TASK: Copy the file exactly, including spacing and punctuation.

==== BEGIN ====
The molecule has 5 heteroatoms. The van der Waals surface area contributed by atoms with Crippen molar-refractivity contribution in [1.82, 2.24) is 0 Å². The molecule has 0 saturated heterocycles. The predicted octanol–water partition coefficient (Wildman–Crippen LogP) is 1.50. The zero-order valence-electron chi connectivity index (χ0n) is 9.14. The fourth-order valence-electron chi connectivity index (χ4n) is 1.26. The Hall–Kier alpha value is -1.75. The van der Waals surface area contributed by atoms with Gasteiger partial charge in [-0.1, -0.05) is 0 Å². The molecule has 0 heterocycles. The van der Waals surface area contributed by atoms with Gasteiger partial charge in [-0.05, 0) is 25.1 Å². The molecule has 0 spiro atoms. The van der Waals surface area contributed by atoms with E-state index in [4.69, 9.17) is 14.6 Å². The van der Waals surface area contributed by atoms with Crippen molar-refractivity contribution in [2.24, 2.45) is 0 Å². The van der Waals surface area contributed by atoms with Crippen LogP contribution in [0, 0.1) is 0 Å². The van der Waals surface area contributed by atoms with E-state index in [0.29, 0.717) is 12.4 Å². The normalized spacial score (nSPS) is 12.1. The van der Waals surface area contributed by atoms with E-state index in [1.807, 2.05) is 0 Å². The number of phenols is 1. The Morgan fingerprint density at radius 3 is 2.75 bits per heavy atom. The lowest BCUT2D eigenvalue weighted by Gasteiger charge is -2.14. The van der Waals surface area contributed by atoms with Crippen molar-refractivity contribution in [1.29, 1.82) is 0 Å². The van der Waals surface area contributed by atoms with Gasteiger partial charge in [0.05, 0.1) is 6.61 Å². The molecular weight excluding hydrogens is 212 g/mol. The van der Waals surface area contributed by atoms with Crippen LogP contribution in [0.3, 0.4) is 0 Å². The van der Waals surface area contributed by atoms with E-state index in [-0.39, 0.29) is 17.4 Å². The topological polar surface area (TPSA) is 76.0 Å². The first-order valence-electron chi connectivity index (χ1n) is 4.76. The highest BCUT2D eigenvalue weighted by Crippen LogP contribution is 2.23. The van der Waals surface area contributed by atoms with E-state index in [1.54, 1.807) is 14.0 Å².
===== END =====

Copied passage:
The molecule has 5 heteroatoms. The van der Waals surface area contributed by atoms with Crippen molar-refractivity contribution in [1.82, 2.24) is 0 Å². The molecule has 0 saturated heterocycles. The predicted octanol–water partition coefficient (Wildman–Crippen LogP) is 1.50. The zero-order valence-electron chi connectivity index (χ0n) is 9.14. The fourth-order valence-electron chi connectivity index (χ4n) is 1.26. The Hall–Kier alpha value is -1.75. The van der Waals surface area contributed by atoms with Gasteiger partial charge in [-0.1, -0.05) is 0 Å². The molecule has 0 heterocycles. The van der Waals surface area contributed by atoms with Gasteiger partial charge in [-0.05, 0) is 25.1 Å². The molecule has 0 spiro atoms. The van der Waals surface area contributed by atoms with E-state index in [4.69, 9.17) is 14.6 Å². The van der Waals surface area contributed by atoms with Crippen molar-refractivity contribution in [2.24, 2.45) is 0 Å². The van der Waals surface area contributed by atoms with Crippen LogP contribution in [0, 0.1) is 0 Å². The van der Waals surface area contributed by atoms with E-state index in [0.29, 0.717) is 12.4 Å². The normalized spacial score (nSPS) is 12.1. The van der Waals surface area contributed by atoms with E-state index in [1.807, 2.05) is 0 Å². The number of phenols is 1. The Morgan fingerprint density at radius 3 is 2.75 bits per heavy atom. The lowest BCUT2D eigenvalue weighted by Gasteiger charge is -2.14. The van der Waals surface area contributed by atoms with Crippen molar-refractivity contribution in [1.29, 1.82) is 0 Å². The van der Waals surface area contributed by atoms with Gasteiger partial charge in [0.05, 0.1) is 6.61 Å². The molecular weight excluding hydrogens is 212 g/mol. The van der Waals surface area contributed by atoms with Crippen LogP contribution in [0.3, 0.4) is 0 Å². The van der Waals surface area contributed by atoms with E-state index in [-0.39, 0.29) is 17.4 Å². The topological polar surface area (TPSA) is 76.0 Å². The first-order valence-electron chi connectivity index (χ1n) is 4.76. The highest BCUT2D eigenvalue weighted by Crippen LogP contribution is 2.23. The van der Waals surface area contributed by atoms with E-state index in [1.54, 1.807) is 14.0 Å².